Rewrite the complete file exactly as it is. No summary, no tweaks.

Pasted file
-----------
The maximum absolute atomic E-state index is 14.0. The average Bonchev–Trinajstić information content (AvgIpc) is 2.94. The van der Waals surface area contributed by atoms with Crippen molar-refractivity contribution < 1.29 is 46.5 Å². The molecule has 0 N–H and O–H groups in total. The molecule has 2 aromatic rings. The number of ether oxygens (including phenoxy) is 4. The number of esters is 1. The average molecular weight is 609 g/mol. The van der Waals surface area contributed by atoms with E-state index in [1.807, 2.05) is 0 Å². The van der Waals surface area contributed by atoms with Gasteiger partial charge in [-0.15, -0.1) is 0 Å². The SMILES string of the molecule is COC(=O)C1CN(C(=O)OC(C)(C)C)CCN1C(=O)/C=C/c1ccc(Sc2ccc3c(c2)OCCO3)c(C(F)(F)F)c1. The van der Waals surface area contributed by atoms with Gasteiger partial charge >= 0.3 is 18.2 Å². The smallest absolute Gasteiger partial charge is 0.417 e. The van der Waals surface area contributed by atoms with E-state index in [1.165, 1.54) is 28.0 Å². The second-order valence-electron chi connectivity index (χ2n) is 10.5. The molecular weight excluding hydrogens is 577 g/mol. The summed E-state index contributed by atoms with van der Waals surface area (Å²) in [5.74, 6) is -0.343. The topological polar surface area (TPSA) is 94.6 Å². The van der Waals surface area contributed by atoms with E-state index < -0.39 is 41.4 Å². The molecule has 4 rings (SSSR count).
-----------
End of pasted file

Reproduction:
The maximum absolute atomic E-state index is 14.0. The average Bonchev–Trinajstić information content (AvgIpc) is 2.94. The van der Waals surface area contributed by atoms with Crippen molar-refractivity contribution < 1.29 is 46.5 Å². The molecule has 0 N–H and O–H groups in total. The molecule has 2 aromatic rings. The number of ether oxygens (including phenoxy) is 4. The number of esters is 1. The average molecular weight is 609 g/mol. The van der Waals surface area contributed by atoms with E-state index in [1.807, 2.05) is 0 Å². The van der Waals surface area contributed by atoms with Gasteiger partial charge in [-0.15, -0.1) is 0 Å². The SMILES string of the molecule is COC(=O)C1CN(C(=O)OC(C)(C)C)CCN1C(=O)/C=C/c1ccc(Sc2ccc3c(c2)OCCO3)c(C(F)(F)F)c1. The van der Waals surface area contributed by atoms with Gasteiger partial charge >= 0.3 is 18.2 Å². The smallest absolute Gasteiger partial charge is 0.417 e. The van der Waals surface area contributed by atoms with E-state index in [1.165, 1.54) is 28.0 Å². The second-order valence-electron chi connectivity index (χ2n) is 10.5. The molecular weight excluding hydrogens is 577 g/mol. The summed E-state index contributed by atoms with van der Waals surface area (Å²) in [5.74, 6) is -0.343. The topological polar surface area (TPSA) is 94.6 Å². The van der Waals surface area contributed by atoms with E-state index < -0.39 is 41.4 Å². The molecule has 4 rings (SSSR count).